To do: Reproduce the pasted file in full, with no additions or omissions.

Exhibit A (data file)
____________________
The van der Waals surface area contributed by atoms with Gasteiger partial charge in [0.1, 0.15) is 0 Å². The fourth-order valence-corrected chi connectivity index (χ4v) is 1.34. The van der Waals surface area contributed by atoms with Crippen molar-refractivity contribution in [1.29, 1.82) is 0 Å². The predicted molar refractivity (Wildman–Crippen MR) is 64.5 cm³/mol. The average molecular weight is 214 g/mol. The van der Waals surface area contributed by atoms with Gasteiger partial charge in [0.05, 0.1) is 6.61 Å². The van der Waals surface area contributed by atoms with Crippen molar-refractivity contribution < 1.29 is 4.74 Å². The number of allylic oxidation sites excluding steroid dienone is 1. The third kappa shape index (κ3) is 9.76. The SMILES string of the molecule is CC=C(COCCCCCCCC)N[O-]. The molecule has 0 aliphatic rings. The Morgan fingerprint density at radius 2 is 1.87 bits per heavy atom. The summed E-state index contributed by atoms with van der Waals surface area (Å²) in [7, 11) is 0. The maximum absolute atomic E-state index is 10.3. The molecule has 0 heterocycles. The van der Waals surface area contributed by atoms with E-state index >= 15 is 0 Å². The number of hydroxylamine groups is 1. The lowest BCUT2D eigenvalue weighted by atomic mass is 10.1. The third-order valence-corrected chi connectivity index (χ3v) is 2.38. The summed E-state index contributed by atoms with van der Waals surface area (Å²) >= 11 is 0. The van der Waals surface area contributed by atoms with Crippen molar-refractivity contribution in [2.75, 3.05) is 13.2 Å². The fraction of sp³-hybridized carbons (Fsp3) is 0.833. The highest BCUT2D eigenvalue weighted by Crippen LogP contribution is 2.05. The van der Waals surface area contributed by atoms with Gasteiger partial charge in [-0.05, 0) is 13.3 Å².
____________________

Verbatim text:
The van der Waals surface area contributed by atoms with Gasteiger partial charge in [0.1, 0.15) is 0 Å². The fourth-order valence-corrected chi connectivity index (χ4v) is 1.34. The van der Waals surface area contributed by atoms with Crippen molar-refractivity contribution in [1.29, 1.82) is 0 Å². The predicted molar refractivity (Wildman–Crippen MR) is 64.5 cm³/mol. The average molecular weight is 214 g/mol. The van der Waals surface area contributed by atoms with Gasteiger partial charge in [0.05, 0.1) is 6.61 Å². The van der Waals surface area contributed by atoms with Crippen molar-refractivity contribution < 1.29 is 4.74 Å². The number of allylic oxidation sites excluding steroid dienone is 1. The third kappa shape index (κ3) is 9.76. The SMILES string of the molecule is CC=C(COCCCCCCCC)N[O-]. The molecule has 0 aliphatic rings. The Morgan fingerprint density at radius 2 is 1.87 bits per heavy atom. The summed E-state index contributed by atoms with van der Waals surface area (Å²) in [7, 11) is 0. The maximum absolute atomic E-state index is 10.3. The molecule has 0 heterocycles. The van der Waals surface area contributed by atoms with E-state index >= 15 is 0 Å². The number of hydroxylamine groups is 1. The lowest BCUT2D eigenvalue weighted by atomic mass is 10.1. The third-order valence-corrected chi connectivity index (χ3v) is 2.38. The summed E-state index contributed by atoms with van der Waals surface area (Å²) >= 11 is 0. The van der Waals surface area contributed by atoms with Crippen molar-refractivity contribution in [2.75, 3.05) is 13.2 Å². The fraction of sp³-hybridized carbons (Fsp3) is 0.833. The highest BCUT2D eigenvalue weighted by Crippen LogP contribution is 2.05. The van der Waals surface area contributed by atoms with Gasteiger partial charge in [-0.05, 0) is 13.3 Å².